Here's a fascinating Facebook exchange sparked by Michael Lista's review of Don McKay's Angular Unconformity.
Brian Bartlett: Zach, As you no doubt suspect, I'm guessing that 100 years from now—if there is still a human race, & poetry--as many Don McKay poems will still be read & valued as poems by any other living Canadian poet. Speaking for myself, I can say that a few poems of his inhabit my consciousness as only the most memorable poems do. Some of the grousing about his "popularity" caricatures & belittles his readers as if none of them can separate the poet from the person. Also, Lista writes as if in ignorance that the (inevitable) counter-revolution against McKay has been going on now for more than a decade, including in the prose of some of our most articulate critics.
Zach Wells: Brian, I certainly do suspect that you and others hold such views. I also know that predicting future canonicity is a rather haphazard business and ever has been. Jarrell did it for Bishop, and it seems likely that he'll be proven correct, but far more people have said the poems of X, Y or Z will endure only to be proven fools by posterity. Look at any old Untermeyer antho. And just because it happens doesn't mean it's merited. Bliss Carman, who was a truly mediocre poet, still has work in print that is taught in Canadian Literature classes. The competition was a trifle weaker in his day, however. The sheer volume of McKay fans and acolytes will ensure that his work persists until at least they're gone. After that, it's anybody's guess. But what is most popular in any given time and place very rarely overlaps with what is most durable.
Here's the thing about popularity as a topic for critical consideration. Talking about masses and statistics does not actually belittle or caricature any individual reader. I have no doubt that there are individual readers who successfully separate the personality from the poems (or are blissfully ignorant of the personality) and have an unclouded appreciation of McKay's poems. What I'm saying is that the number and distribution of such people is not sufficient to make a McKay the revered figure that he is. Peter Van Toorn has such readers. Bruce Taylor has such readers. Robyn Sarah has such readers. Peter Trower. Travis Lane. But they don't have the pyramid of lesser readers below them that a McKay does. That mass of less-detached readers is what makes the difference between neglect and celebrity. It's the difference between having a 600+ page hardcover Collected selling like hotcakes while you're still alive and having your books go out of print.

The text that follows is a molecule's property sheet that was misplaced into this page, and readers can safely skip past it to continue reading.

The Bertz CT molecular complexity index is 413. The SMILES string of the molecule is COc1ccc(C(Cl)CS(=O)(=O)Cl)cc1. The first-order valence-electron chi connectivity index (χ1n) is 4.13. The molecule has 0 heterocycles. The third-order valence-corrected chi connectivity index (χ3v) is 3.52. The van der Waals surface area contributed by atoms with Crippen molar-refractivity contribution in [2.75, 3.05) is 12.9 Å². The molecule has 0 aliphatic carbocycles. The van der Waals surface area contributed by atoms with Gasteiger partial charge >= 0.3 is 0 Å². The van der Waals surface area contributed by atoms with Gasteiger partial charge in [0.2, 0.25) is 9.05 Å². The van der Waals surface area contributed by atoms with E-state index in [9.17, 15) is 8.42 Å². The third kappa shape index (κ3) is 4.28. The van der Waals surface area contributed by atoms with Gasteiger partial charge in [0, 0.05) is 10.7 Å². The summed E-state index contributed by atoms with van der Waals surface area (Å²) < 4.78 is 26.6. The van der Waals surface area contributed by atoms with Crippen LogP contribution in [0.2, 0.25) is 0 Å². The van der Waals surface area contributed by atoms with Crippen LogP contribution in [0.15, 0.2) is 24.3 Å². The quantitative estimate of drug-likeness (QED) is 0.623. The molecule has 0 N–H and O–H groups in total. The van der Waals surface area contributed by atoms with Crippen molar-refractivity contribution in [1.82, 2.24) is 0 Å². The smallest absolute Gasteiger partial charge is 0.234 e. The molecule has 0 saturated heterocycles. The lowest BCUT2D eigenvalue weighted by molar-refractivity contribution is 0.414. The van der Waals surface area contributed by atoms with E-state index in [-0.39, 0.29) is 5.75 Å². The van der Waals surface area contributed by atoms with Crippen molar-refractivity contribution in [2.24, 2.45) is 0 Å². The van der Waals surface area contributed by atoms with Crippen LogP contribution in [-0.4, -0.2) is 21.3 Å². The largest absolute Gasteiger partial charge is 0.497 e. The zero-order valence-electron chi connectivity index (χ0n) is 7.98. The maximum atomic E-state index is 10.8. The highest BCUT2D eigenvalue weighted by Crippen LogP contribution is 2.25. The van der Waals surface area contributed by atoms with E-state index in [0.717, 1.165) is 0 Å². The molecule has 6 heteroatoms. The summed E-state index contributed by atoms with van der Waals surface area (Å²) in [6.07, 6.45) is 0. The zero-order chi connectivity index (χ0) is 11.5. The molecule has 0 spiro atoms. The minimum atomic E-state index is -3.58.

The music study and the wine studies cited by Mlodinow are illustrative of very real sociological phenomena. They're phenomena that have benefited McKay enormously. It isn't insulting to his most ardent fans to point this out. And it's naive to think that you're immune to such influences, especially when you know the guy, which is not a factor in wine tasting errors or in preference for one song over another by bands you don't know. It's a major cognitive bias and the principle reason I avoid writing essays about friends' work.